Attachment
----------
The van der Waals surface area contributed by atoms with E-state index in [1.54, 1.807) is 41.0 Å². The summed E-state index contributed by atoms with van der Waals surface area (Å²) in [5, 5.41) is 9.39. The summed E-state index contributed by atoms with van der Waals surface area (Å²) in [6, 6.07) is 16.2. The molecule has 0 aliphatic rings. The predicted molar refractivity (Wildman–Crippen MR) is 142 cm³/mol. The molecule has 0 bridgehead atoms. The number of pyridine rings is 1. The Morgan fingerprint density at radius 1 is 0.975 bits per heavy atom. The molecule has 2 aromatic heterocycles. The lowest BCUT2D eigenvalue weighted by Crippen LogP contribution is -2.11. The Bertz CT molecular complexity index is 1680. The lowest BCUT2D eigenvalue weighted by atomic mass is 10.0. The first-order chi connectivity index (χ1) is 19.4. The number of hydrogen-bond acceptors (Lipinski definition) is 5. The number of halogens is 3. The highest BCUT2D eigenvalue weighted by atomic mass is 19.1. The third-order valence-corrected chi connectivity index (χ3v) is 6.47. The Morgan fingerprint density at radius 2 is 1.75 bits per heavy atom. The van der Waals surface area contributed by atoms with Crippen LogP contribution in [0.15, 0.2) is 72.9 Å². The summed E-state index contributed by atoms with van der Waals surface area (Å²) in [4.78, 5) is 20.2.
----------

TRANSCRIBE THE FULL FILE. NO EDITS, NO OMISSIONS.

The van der Waals surface area contributed by atoms with E-state index in [1.54, 1.807) is 41.0 Å². The summed E-state index contributed by atoms with van der Waals surface area (Å²) in [5, 5.41) is 9.39. The summed E-state index contributed by atoms with van der Waals surface area (Å²) in [6, 6.07) is 16.2. The molecule has 0 aliphatic rings. The predicted molar refractivity (Wildman–Crippen MR) is 142 cm³/mol. The molecule has 0 bridgehead atoms. The number of pyridine rings is 1. The Morgan fingerprint density at radius 1 is 0.975 bits per heavy atom. The molecule has 2 aromatic heterocycles. The lowest BCUT2D eigenvalue weighted by Crippen LogP contribution is -2.11. The Bertz CT molecular complexity index is 1680. The lowest BCUT2D eigenvalue weighted by atomic mass is 10.0. The first-order chi connectivity index (χ1) is 19.4. The number of hydrogen-bond acceptors (Lipinski definition) is 5. The number of halogens is 3. The highest BCUT2D eigenvalue weighted by atomic mass is 19.1. The third-order valence-corrected chi connectivity index (χ3v) is 6.47. The Morgan fingerprint density at radius 2 is 1.75 bits per heavy atom. The van der Waals surface area contributed by atoms with Crippen LogP contribution in [0.15, 0.2) is 72.9 Å². The summed E-state index contributed by atoms with van der Waals surface area (Å²) in [4.78, 5) is 20.2.